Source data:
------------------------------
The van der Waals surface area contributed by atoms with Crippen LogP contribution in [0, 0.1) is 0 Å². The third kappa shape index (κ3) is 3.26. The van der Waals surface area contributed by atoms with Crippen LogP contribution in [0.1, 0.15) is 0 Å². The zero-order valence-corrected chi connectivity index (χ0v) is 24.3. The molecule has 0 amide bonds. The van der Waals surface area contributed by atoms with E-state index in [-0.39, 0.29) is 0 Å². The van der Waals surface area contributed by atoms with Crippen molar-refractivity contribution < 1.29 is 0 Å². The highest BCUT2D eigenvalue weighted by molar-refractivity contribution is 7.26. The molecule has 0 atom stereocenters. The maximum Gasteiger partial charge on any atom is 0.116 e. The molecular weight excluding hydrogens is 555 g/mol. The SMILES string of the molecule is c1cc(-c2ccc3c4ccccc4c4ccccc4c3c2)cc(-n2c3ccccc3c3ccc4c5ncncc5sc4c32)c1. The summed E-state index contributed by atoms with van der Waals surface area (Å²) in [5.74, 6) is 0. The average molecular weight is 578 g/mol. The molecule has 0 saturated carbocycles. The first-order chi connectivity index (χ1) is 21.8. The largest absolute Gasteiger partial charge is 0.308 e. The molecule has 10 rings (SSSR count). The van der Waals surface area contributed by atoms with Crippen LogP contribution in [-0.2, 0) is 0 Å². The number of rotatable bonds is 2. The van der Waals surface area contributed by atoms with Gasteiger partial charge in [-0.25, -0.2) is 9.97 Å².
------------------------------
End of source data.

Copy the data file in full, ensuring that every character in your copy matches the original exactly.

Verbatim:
The van der Waals surface area contributed by atoms with Crippen LogP contribution in [0, 0.1) is 0 Å². The third kappa shape index (κ3) is 3.26. The van der Waals surface area contributed by atoms with Crippen LogP contribution in [0.1, 0.15) is 0 Å². The zero-order valence-corrected chi connectivity index (χ0v) is 24.3. The molecule has 0 amide bonds. The van der Waals surface area contributed by atoms with E-state index in [-0.39, 0.29) is 0 Å². The van der Waals surface area contributed by atoms with Crippen molar-refractivity contribution < 1.29 is 0 Å². The highest BCUT2D eigenvalue weighted by molar-refractivity contribution is 7.26. The molecule has 0 atom stereocenters. The maximum Gasteiger partial charge on any atom is 0.116 e. The molecular weight excluding hydrogens is 555 g/mol. The SMILES string of the molecule is c1cc(-c2ccc3c4ccccc4c4ccccc4c3c2)cc(-n2c3ccccc3c3ccc4c5ncncc5sc4c32)c1. The summed E-state index contributed by atoms with van der Waals surface area (Å²) in [5.74, 6) is 0. The average molecular weight is 578 g/mol. The molecule has 0 saturated carbocycles. The first-order chi connectivity index (χ1) is 21.8. The largest absolute Gasteiger partial charge is 0.308 e. The molecule has 10 rings (SSSR count). The van der Waals surface area contributed by atoms with Crippen LogP contribution in [-0.2, 0) is 0 Å². The number of rotatable bonds is 2. The van der Waals surface area contributed by atoms with Gasteiger partial charge in [-0.25, -0.2) is 9.97 Å².